Killing Floor 2 Devs detail “M.E.A.T” An All New Gore System

Killing Floor 2 developers Tripwire Interactive have released a new dev diary, detailing their all new gore system, affectionately dubbed M.E.A.T or Massive Evisceration and Trauma. In the diary developers explain their reasoning behind focusing so much on a new gore system. Saying a good gore system is important in a game like Killing Floor 2, where players are mowing down hordes of Zeds (zombies) constantly. A good gore system provides instant visceral player feedback whenever they land a shot.

When designing this new M.E.A.T system developers drew upon Sam Peckinpah’s movies as well as numerous games. In particular they drew inspiration from the game Soldier of Fortune, Including the idea of giving their own gore system a memorable name.  Soldier of Fortune’s gore system was called Ghoul, and at the time of release was leagues ahead of its time. M.E.A.T is looking to be just as far ahead of its time as well.

The technical details for M.E.A.T are impressive, each creature boasts 22 dismemberment points. The head of any given creature has as many dismemberment points as an entire creature model did in the original Killing Floor, which was just five. In Killing Floor 2 each creature also has 90 animations for bullet impact. Each body part and dismemberment point is assigned a set of animations to deal with bullet impact, and these are used randomly. So shooting a creature in the leg could cause it to respond in any given number of ways. Animations also seamlessly flow from one to another so that if you shoot a creature in the leg and then the head, it will have its own unique mix of animations as it tries to respond to both wounds. By blending animations so well, Tripwire Interactive have ensured that shooting a zed looks and feels natural. In Killing Floor 2, no two creatures should animate exactly the same when struck by gunfire.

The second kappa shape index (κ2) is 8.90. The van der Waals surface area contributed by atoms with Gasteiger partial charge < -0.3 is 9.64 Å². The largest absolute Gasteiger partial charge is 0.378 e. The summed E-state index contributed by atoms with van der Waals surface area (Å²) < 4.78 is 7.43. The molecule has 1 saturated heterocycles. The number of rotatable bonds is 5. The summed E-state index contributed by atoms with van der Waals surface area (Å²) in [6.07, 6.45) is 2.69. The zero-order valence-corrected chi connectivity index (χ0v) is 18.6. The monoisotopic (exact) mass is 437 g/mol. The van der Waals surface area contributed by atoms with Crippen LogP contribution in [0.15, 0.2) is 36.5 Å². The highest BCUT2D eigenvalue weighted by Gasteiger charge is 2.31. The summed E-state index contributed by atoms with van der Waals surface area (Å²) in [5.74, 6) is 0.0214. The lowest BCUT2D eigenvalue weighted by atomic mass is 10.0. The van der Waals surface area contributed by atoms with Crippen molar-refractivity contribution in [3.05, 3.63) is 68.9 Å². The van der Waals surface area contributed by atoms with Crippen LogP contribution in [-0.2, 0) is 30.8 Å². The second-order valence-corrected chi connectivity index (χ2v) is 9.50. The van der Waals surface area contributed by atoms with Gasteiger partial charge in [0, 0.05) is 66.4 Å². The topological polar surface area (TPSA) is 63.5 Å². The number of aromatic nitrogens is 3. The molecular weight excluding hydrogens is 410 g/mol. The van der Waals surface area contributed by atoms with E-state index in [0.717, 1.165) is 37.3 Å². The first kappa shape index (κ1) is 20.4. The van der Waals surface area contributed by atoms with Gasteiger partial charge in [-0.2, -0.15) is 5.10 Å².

The developers also tease what they call obliteration technology. A system that ensures when you completely vaporize a creature that its soft tissues and organs are left lying about for the players to walk through. Tripewire Interactive seems to be looking for just the right amount of squish factor, as soft tissues and organs pile up. 

Only Part 1 of this particularly dev diary has been released, so be sure to follow @APGNation for more gaming news and reviews.

Jeremy Effinger
Written by
I am 26, a bibliophile, an amateur chef, and a gamer. I've gamed on the NES, SNES, PS1 and PS2 platforms, before switching to PC as my primary gaming platform. These days I tend to fill my gaming time playing Dota 2, and various RPGs of the WRPG or CRPG variety. I also enjoy the occasional shooter, open world game, 4x strategy games, stealth, and turn based games. I'm also an avid table top gamer and have been playing the same campaign weekly for the last four years.

Have your say!

0 0